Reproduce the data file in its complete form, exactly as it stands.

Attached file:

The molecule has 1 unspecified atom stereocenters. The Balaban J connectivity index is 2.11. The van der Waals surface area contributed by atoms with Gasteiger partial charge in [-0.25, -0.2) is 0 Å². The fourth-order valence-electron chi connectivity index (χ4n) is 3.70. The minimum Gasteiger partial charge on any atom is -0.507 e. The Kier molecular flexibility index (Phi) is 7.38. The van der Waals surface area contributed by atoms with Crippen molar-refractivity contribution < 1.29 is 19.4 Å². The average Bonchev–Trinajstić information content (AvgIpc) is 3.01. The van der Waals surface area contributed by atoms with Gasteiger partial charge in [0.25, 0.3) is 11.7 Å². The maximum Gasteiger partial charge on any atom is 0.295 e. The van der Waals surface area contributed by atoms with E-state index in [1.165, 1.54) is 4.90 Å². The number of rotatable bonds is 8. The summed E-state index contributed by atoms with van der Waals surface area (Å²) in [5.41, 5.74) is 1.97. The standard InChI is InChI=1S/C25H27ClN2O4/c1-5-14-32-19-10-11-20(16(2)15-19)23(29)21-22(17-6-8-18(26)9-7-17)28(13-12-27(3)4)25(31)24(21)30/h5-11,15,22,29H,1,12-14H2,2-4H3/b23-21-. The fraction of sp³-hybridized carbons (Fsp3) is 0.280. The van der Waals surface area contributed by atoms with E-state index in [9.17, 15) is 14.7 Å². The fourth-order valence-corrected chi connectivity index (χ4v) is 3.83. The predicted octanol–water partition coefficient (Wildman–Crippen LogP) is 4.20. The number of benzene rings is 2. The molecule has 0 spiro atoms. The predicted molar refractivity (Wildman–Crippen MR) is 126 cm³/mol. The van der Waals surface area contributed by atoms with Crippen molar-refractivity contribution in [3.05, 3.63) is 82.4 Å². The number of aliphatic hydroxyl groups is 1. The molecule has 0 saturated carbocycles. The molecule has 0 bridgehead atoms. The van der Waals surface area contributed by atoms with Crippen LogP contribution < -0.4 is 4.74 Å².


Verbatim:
The molecule has 1 unspecified atom stereocenters. The Balaban J connectivity index is 2.11. The van der Waals surface area contributed by atoms with Gasteiger partial charge in [-0.25, -0.2) is 0 Å². The fourth-order valence-electron chi connectivity index (χ4n) is 3.70. The minimum Gasteiger partial charge on any atom is -0.507 e. The Kier molecular flexibility index (Phi) is 7.38. The van der Waals surface area contributed by atoms with Crippen molar-refractivity contribution < 1.29 is 19.4 Å². The average Bonchev–Trinajstić information content (AvgIpc) is 3.01. The van der Waals surface area contributed by atoms with Gasteiger partial charge in [0.25, 0.3) is 11.7 Å². The maximum Gasteiger partial charge on any atom is 0.295 e. The van der Waals surface area contributed by atoms with E-state index in [1.165, 1.54) is 4.90 Å². The number of rotatable bonds is 8. The summed E-state index contributed by atoms with van der Waals surface area (Å²) in [5.41, 5.74) is 1.97. The standard InChI is InChI=1S/C25H27ClN2O4/c1-5-14-32-19-10-11-20(16(2)15-19)23(29)21-22(17-6-8-18(26)9-7-17)28(13-12-27(3)4)25(31)24(21)30/h5-11,15,22,29H,1,12-14H2,2-4H3/b23-21-. The fraction of sp³-hybridized carbons (Fsp3) is 0.280. The van der Waals surface area contributed by atoms with E-state index in [9.17, 15) is 14.7 Å². The fourth-order valence-corrected chi connectivity index (χ4v) is 3.83. The predicted octanol–water partition coefficient (Wildman–Crippen LogP) is 4.20. The number of benzene rings is 2. The molecule has 0 spiro atoms. The predicted molar refractivity (Wildman–Crippen MR) is 126 cm³/mol. The van der Waals surface area contributed by atoms with Crippen molar-refractivity contribution in [3.05, 3.63) is 82.4 Å². The number of aliphatic hydroxyl groups is 1. The molecule has 0 saturated carbocycles. The molecule has 0 bridgehead atoms. The van der Waals surface area contributed by atoms with Crippen LogP contribution < -0.4 is 4.74 Å².